Anzacs declare war on the Dirty Digger

As Australians mark Anzac Day, Rupert Murdoch is under fire for his commercial exploitation of one of the most sacred days in the Australian calendar, when the country commemorates its war dead.

Veterans and their families have accused Mr Murdoch of "corporate vandalism" over his use of military symbols to promote an Anzac Test between Australian and New Zealand rugby league teams in Sydney today. The game will be staged by Superleague, the rugby league enterprise that Mr Murdoch has created for his Australian pay-television venture.

Anzac Day is a public holiday in which Australians and New Zealanders mark the anniversary of the disastrous Gallipoli landings of the First World War on 25 April 1915, and remember their dead in other wars. As the numbers of returned soldiers, or "Diggers", have dwindled over the years, Anzac Day marches and ceremonies have swelled as their descendants have stepped into their shoes.

For 81 years, since the first Anzac Day in 1916, solemnity and commercial- free have been the watchwords. Enter Mr Murdoch, sometimes known as the "Dirty Digger" over his tabloid newspapers. Superleague recently struck a deal with the New South Wales branch of the Returned Services League (RSL), the veterans' organisation. In return for using the word "Anzac" in connection with the Australia-New Zealand match today, using the Army's rising-sun symbol on players' uniforms and offering a trophy in the shape of the Australian army slouch hat, Superleague would donate A$20,000 (pounds 10,000) towards a walkway that the RSL is building to commemorate soldiers who died in New Guinea in the Second World War.

When the deal was revealed, John Ribot, chief executive of Superleague, deflected the resulting flak by denying that the Murdoch organisation had bought the Anzac legend for commercial gain. "We're enhancing it," he said. "We're creating a young audience."

But many old soldiers are outraged. Alf Garland, a retired brigadier and former RSL president, attacked the Test's television promotion, which compares football teams to soldiers in battle. "I don't think these people should be using Anzac as a commercial proposition," he said. "I'll be going to the dawn service and remembering the people I served with who never came back. That's what it should be."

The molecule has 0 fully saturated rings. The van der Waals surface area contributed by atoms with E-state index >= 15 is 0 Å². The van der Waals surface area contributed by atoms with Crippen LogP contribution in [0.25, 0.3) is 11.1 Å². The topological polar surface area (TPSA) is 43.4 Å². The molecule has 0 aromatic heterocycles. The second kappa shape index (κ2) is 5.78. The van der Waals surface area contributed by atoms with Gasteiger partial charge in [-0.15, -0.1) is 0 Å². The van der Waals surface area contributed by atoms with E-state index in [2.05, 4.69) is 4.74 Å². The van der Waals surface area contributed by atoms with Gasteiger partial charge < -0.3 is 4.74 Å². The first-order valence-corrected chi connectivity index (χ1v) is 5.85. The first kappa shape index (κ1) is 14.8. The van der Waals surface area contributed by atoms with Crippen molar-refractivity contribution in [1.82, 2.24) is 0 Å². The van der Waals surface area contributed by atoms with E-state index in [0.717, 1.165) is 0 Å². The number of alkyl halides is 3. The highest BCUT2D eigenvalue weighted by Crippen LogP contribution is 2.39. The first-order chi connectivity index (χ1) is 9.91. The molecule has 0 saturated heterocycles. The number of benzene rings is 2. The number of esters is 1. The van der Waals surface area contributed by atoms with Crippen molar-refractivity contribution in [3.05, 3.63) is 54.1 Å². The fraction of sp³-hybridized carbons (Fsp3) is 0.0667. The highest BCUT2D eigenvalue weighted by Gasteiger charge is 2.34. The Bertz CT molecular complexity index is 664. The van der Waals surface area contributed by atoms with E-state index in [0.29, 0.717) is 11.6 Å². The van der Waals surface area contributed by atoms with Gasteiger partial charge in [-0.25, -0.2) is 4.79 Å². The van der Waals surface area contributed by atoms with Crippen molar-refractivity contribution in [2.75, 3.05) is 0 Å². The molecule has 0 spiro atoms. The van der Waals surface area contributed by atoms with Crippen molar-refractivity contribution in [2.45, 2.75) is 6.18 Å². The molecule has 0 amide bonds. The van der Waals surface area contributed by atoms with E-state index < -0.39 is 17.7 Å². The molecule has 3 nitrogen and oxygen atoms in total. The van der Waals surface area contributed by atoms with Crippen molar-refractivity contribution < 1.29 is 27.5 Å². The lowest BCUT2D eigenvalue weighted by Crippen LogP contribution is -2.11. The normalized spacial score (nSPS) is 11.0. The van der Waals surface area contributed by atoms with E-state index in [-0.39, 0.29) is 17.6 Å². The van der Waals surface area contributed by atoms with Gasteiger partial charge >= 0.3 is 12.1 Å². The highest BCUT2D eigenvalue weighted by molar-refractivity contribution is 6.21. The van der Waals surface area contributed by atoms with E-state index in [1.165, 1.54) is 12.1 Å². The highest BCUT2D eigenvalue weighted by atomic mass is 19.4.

While the Anzacs were attacking him, Mr Murdoch was being challenged on a second front by opponents of his plan to turn another Australian public icon, the Sydney Showgrounds, into a studio and film theme park for Twentieth Century Fox, the Hollywood studio he owns. Opponents of the deal yesterday took it to court in Sydney. They are led by Sinclair Hill, a prominent, wealthy Australian farmer and a friend of the Prince of Wales, whom he once taught polo. Mr Hill last week paid almost A$40,000 for a full-page advertisement in the Sydney Morning Herald, a non-Murdoch paper, in the form of an open letter to the magnate.

"The 71 acres of the showgrounds are a national treasure," Mr Hill wrote. "Every Australian hates your Fox destruction of our heritage and history. Destruction of our soul."

Mr Hill then appealed to Mr Murdoch to build his studio elsewhere: "There is no greater Australian than you, Rupert, and I again ask you to make one of the truly great decisions of your life, a Murdoch contribution to Australia. PULL THE PIN."

Mr Hill's open letter followed a direct plea to Mr Murdoch in a15-minute telephone conversation between the two men several weeks earlier.

As he prepared to go to the New South Wales Court of Appeal yesterday, Mr Hill said: "I was born with a silver spoon, and part of my responsibility is to help the whole cultural betterment of the country. This showground land is part of the entanglement of people and history. I want Murdoch to leave it behind as a public park that we could build into the spirit of an Australian republic, which he supports.

"I'm a republican too. I hope Prince Charles comes out here and helps us become a republic. He's a big man, a fine human being. I will suggest to Prince Charles that he come here and help us become a republic."

The showgrounds, public land since 1811, were offered to Mr Murdoch by Australia's former Labor government in a deal that it hoped would secure support from the Murdoch press at last year's general election. After Mr Murdoch secured the right to build the studio, his papers then failed to support Labor and its leader, Paul Keating, who lost in a landslide.

And what was Mr Murdoch's response to Mr Hill's phone call? "He said 'I will think about it'," said Mr Hill.

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